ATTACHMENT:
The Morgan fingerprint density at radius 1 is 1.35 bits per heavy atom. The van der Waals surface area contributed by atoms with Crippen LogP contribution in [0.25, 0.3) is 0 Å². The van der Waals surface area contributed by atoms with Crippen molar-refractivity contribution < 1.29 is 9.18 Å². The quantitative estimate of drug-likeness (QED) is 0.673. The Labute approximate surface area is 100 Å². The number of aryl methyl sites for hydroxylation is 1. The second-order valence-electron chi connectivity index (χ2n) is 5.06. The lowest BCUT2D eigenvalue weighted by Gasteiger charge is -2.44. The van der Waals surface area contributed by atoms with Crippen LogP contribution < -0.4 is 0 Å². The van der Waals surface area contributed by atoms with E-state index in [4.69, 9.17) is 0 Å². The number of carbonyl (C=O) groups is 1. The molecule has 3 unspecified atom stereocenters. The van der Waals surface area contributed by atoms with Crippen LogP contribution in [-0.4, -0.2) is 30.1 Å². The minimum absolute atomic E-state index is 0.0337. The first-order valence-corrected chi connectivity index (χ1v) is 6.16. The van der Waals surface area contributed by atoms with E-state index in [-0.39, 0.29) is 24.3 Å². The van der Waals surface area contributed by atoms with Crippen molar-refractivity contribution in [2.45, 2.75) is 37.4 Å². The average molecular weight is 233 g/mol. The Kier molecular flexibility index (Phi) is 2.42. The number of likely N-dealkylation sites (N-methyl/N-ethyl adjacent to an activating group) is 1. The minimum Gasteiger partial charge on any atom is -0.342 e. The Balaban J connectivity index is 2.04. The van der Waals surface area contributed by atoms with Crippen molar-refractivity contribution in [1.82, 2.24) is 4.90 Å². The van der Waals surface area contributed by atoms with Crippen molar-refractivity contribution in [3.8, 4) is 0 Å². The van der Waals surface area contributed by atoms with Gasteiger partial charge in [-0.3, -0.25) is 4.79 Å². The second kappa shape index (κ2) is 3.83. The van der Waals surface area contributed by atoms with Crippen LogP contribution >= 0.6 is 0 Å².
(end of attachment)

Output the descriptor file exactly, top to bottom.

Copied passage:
The Morgan fingerprint density at radius 1 is 1.35 bits per heavy atom. The van der Waals surface area contributed by atoms with Crippen LogP contribution in [0.25, 0.3) is 0 Å². The van der Waals surface area contributed by atoms with Crippen molar-refractivity contribution < 1.29 is 9.18 Å². The quantitative estimate of drug-likeness (QED) is 0.673. The Labute approximate surface area is 100 Å². The number of aryl methyl sites for hydroxylation is 1. The second-order valence-electron chi connectivity index (χ2n) is 5.06. The lowest BCUT2D eigenvalue weighted by Gasteiger charge is -2.44. The van der Waals surface area contributed by atoms with Crippen LogP contribution < -0.4 is 0 Å². The van der Waals surface area contributed by atoms with E-state index in [4.69, 9.17) is 0 Å². The number of carbonyl (C=O) groups is 1. The molecule has 3 unspecified atom stereocenters. The van der Waals surface area contributed by atoms with Crippen LogP contribution in [-0.4, -0.2) is 30.1 Å². The minimum absolute atomic E-state index is 0.0337. The first-order valence-corrected chi connectivity index (χ1v) is 6.16. The van der Waals surface area contributed by atoms with E-state index in [-0.39, 0.29) is 24.3 Å². The van der Waals surface area contributed by atoms with Crippen molar-refractivity contribution in [2.45, 2.75) is 37.4 Å². The average molecular weight is 233 g/mol. The Kier molecular flexibility index (Phi) is 2.42. The number of likely N-dealkylation sites (N-methyl/N-ethyl adjacent to an activating group) is 1. The minimum Gasteiger partial charge on any atom is -0.342 e. The Balaban J connectivity index is 2.04. The van der Waals surface area contributed by atoms with Crippen molar-refractivity contribution in [1.82, 2.24) is 4.90 Å². The van der Waals surface area contributed by atoms with Crippen molar-refractivity contribution in [3.8, 4) is 0 Å². The van der Waals surface area contributed by atoms with Gasteiger partial charge in [-0.3, -0.25) is 4.79 Å². The second kappa shape index (κ2) is 3.83. The van der Waals surface area contributed by atoms with Crippen LogP contribution >= 0.6 is 0 Å².